- Commanding view out, although the windows are narrow
Once inside the Range Rover Evoque, it’s difficult not to feel like you’re somewhere special, particularly on models sold from mid-2015 with an increased use of leather on the dashboard and door panels.
There’s a familiar uncluttered vibe to the cabin, as experienced in the larger Range Rovers, but although it feels well built, the Evoque’s switchgear and controls are a tad downmarket compared with its bigger siblings.
Higher-spec Evoques have a more expensive-looking 10.2-inch version of the multimedia system known as InControl Touch Pro, with crisp graphics and a much more responsive user experience than the cheaper set-up.
Being an SUV, the Evoque gives its its occupants an elevated view of the road ahead, although the lofty views are somewhat impinged by the shallow depth of the windows and thick A-pillars.
Forward visibility is decent, though with broad door mirrors allowing you to keep tabs of what’s going on behind you; just as well because the rear screen is particularly shallow, and doesn't really give you much view to play with.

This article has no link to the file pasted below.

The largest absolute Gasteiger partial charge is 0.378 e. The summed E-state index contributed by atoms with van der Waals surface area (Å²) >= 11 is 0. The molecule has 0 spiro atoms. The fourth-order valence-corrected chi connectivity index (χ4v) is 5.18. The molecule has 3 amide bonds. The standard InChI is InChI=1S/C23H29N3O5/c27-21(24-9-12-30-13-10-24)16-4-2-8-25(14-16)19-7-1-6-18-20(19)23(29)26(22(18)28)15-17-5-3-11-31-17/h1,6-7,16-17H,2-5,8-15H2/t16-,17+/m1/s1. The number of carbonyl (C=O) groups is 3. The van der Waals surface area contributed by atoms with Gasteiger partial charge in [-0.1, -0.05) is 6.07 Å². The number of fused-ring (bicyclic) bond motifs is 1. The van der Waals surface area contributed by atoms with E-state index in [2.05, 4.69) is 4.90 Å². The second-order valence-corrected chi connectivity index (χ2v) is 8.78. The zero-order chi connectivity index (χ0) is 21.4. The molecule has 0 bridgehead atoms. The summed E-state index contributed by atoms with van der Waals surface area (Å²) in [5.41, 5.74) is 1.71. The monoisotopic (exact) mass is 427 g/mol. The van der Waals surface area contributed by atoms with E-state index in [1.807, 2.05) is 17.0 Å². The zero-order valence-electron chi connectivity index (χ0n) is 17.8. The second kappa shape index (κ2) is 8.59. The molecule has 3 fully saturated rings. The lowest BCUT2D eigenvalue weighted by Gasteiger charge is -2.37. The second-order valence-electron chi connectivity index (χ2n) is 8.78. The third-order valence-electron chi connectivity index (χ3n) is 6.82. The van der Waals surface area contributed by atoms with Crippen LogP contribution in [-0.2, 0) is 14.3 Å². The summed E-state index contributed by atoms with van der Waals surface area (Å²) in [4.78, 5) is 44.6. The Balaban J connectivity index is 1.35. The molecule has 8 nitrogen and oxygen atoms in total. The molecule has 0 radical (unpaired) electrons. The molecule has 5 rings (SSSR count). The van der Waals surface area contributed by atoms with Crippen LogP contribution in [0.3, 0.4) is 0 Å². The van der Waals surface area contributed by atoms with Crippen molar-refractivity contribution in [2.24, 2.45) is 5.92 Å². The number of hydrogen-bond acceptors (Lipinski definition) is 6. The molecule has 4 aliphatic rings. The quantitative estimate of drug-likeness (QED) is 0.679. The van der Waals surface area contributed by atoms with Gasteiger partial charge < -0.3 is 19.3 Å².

All Evoques have electrically-adjustable front seats so establishing a suitable driving position shouldn’t pose many people a problem.
- Comfortable seats lacking in side support
- Larger wheels can transmit vibrations to the cabin
- Engines refinement is so-so, but is relatively hushed
Although the Range Rover Evoque is a plush SUV, the feeling of luxury doesn't always extend to the ride quality. There’s no escaping that the ride quality can be jittery over rougher road surfaces, especially when fitted with 20-inch alloy wheels. It's firm, but the damping is good, so you'll never be too uncomfortable.
There is an above-average amount of tyre noise rumbling into the cabin on the larger wheels. It's unlikely to prove to be a deal-breaker though, and you will still feel fresh after a couple of hours behind the wheel, even if you have been driving on uneven asphalt.
While the seats offer decent levels of back support, the bases are a little flat and you don't feel hemmed-in as much as you would like on cornering. Depsite that, they support in the right places, and work well on longer journeys.
Both the diesel and petrol engines are muted, although the former is rather audible when you ramp up the revs, and clattery at idle, especially when cold. Wind noise, from where the air blows around the large door mirrors, is pleasingly minimal.